(The following statement was released by the rating agency)
Jan 29 - Fitch Ratings affirmed Vietnam’s Long-Term Foreign- and Local-Currency Issuer Default Ratings (IDRs) at ‘B+'. The Outlooks on the ratings are Stable. The agency has also affirmed the Country Ceiling at ‘B+’ and the Short-Term Foreign-Currency IDR at ‘B’.
Vietnam’s ratings are underpinned by its track record of strong economic growth and a favourable environment for foreign direct investment that has rendered the economy less vulnerable to external shocks and raised its potential growth rate. The ratings are also supported by favourable overall levels of external debt and debt service relative to rated peers as well as by high levels of domestic savings and investment. Fitch estimates that Vietnam’s domestic savings and investment rates have averaged 28% and 36% respectively over the past five years.
The ratings are constrained by higher and more volatile consumer price inflation than peers that renders the economy and exchange rate vulnerable to adverse economic and financial shocks. Despite rapid economic growth and development over the last two decades, human capital and the value-added per person remain low relative to single ‘B’ and ‘BB’ rated peers. The quality and timeliness of economic and financial data in Vietnam are also rating weaknesses, particularly the lags in the release of data on the stock of official foreign exchange reserves.
The principal constraint on Vietnam’s sovereign rating is the potential risk to macro-financial stability and to public finances posed by a large and opaque banking sector. In particular, the potential fiscal cost of restructuring the banking sector is highly uncertain. Fitch’s base-case estimate is a recapitalisation cost of 10% of 2012 GDP but there is a wide range of possible outcomes around this estimate, depending on the evolution of the economy, structural reform and the role of foreign capital.
The State Bank of Vietnam’s (SBV) admission that non-performing loans (NPLs), which accounted for 8.8% of total loans at end-September 2012, were higher than previously reported by banks is a positive step toward addressing the structural weakness of the sector. The SBV is also reportedly considering setting up a state asset-management company to help restructure banks. Improvements on the quality of financial reporting and governance as well as greater confidence in the size of the fiscal risk posed by the banking sector would lift a key constraint on Vietnam’s ratings.
The Stable Outlook reflects Fitch’s expectation that the policy authorities will remain committed to macroeconomic stability, including lower inflation, a stable currency, and avoiding an excessive current account deficit.
Vietnam has rebalanced its current account while avoiding a steep recession, in contrast to certain emerging and advanced economies. Fitch estimates the current account surplus rose to 7.2% of GDP in 2012 (0.2% in 2011). Foreign-exchange reserves may have reached around USD24bn at end-2012 as a result. This should provide Vietnam with a larger buffer to cope with any further capital flight.
The worst of the downturn is over after Vietnam’s economy slowed rapidly in response to austerity measures implemented in February 2011 under Resolution 11’s objectives of achieving macroeconomic stability. Real GDP grew 5.5% yoy in H212, following a 4.4% yoy increase in H112. Fitch forecasts real GDP to grow 5.5% in 2013 versus 5% in 2012.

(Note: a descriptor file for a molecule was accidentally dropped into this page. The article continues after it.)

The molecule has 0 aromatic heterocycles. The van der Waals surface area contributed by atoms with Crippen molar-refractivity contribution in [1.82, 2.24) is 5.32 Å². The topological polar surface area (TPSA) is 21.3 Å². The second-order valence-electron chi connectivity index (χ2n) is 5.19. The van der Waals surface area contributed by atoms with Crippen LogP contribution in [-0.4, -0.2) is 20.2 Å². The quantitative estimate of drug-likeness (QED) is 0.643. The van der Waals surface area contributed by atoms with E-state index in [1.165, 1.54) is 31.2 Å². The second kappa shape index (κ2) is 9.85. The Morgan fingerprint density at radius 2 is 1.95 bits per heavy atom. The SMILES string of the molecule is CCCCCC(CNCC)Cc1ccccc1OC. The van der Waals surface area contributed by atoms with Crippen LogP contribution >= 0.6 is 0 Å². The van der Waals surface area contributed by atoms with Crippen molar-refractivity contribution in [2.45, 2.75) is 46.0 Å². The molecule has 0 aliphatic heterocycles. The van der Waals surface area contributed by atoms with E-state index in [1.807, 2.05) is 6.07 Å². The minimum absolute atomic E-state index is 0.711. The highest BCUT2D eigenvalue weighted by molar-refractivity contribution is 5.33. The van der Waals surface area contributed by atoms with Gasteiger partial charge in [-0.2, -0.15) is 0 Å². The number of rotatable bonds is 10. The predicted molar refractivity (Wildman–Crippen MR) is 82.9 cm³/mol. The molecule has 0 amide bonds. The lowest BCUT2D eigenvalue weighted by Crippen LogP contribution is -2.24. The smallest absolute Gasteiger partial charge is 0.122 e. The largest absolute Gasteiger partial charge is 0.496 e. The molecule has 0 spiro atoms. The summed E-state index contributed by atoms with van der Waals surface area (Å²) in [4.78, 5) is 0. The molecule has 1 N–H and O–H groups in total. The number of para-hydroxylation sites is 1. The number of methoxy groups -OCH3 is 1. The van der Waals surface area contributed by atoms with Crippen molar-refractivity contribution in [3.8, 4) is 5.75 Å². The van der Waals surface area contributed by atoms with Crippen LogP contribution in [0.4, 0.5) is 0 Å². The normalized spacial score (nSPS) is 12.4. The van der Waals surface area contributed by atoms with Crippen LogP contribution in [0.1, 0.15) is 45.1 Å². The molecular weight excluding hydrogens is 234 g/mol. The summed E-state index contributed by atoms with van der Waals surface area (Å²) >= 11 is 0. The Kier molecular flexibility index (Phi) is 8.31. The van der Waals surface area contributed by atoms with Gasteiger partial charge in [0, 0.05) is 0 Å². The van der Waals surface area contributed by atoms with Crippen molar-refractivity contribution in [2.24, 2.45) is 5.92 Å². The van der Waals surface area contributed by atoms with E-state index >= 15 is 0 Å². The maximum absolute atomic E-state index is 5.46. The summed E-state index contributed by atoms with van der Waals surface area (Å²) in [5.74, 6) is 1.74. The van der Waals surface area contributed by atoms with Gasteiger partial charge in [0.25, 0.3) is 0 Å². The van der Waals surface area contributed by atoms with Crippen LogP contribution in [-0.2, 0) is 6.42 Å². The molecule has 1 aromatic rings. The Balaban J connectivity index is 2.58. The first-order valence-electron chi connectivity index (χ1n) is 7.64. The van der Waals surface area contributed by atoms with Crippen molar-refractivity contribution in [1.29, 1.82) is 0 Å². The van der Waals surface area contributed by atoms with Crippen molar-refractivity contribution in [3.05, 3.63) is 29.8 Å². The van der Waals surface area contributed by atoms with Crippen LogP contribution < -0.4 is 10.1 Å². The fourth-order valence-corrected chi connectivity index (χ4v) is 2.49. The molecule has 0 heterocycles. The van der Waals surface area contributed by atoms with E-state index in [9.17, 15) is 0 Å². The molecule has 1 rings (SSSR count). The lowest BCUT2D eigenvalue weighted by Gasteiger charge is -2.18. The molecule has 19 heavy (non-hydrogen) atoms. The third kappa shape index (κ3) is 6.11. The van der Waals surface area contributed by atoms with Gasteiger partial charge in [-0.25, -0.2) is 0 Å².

Headline CPI inflation slowed rapidly, averaging 9.1% in 2012 versus 18.7% in 2011. This allowed SBV to cut benchmark interest rates by 600bp in 2012. However, Fitch believes monetary policy is unlikely to be loosened further as this could erode support for the exchange rate. Core inflation pressures also remain high.
Fitch expects the government to slightly tighten its fiscal stance in 2013. Fitch estimates that Vietnam’s budget deficit, including off-budget spending, will narrow to 5.1% of GDP in 2013 from 5.9% of GDP in 2012. The general government debt/GDP ratio remained stable at 44% of GDP in 2012, in line with ‘B’ and ‘BB’ peer group medians.
The main factors that could lead to a positive rating action are:
-A sustained improvement in the overall macroeconomic outlook consistent with sustainable economic growth with moderate and stable inflation and external equilibrium
-Greater clarity on the potential cost of resolving non-performing loans or improvement in the standalone credit quality of the banking sector
-An acceleration in structural reforms, particularly with regard to state-owned enterprises and public investment
The main factors that could lead to a negative rating action are:
-Higher-than-expected losses in the banking sector, which would require large-scale sovereign support and potentially threaten macro-financial stability
-Abandoning Resolution 11 macro-economic stability objectives and adoption of policies that threaten price and external stability
-A sharp, sustained deterioration in public finances which leads to a large increase in Vietnam’s general government debt-to-GDP ratio
-Fitch assumes that Vietnam’s authorities will continue to adhere to policies aimed at achieving macroeconomic stability of slower GDP growth, lower inflation and a healthier current account balance
-Fitch assumes that the potential cost of restructuring the banking sector will be broadly in line with the agency’s base-case of 10% of GDP
-Fitch assumes that political stability will persist in the medium-term
-Fitch also assumes global growth, with world real GDP growth projected to rise 2.4% and 2.9% in 2013 and 2014 respectively, compared with an estimate of 2% in 2012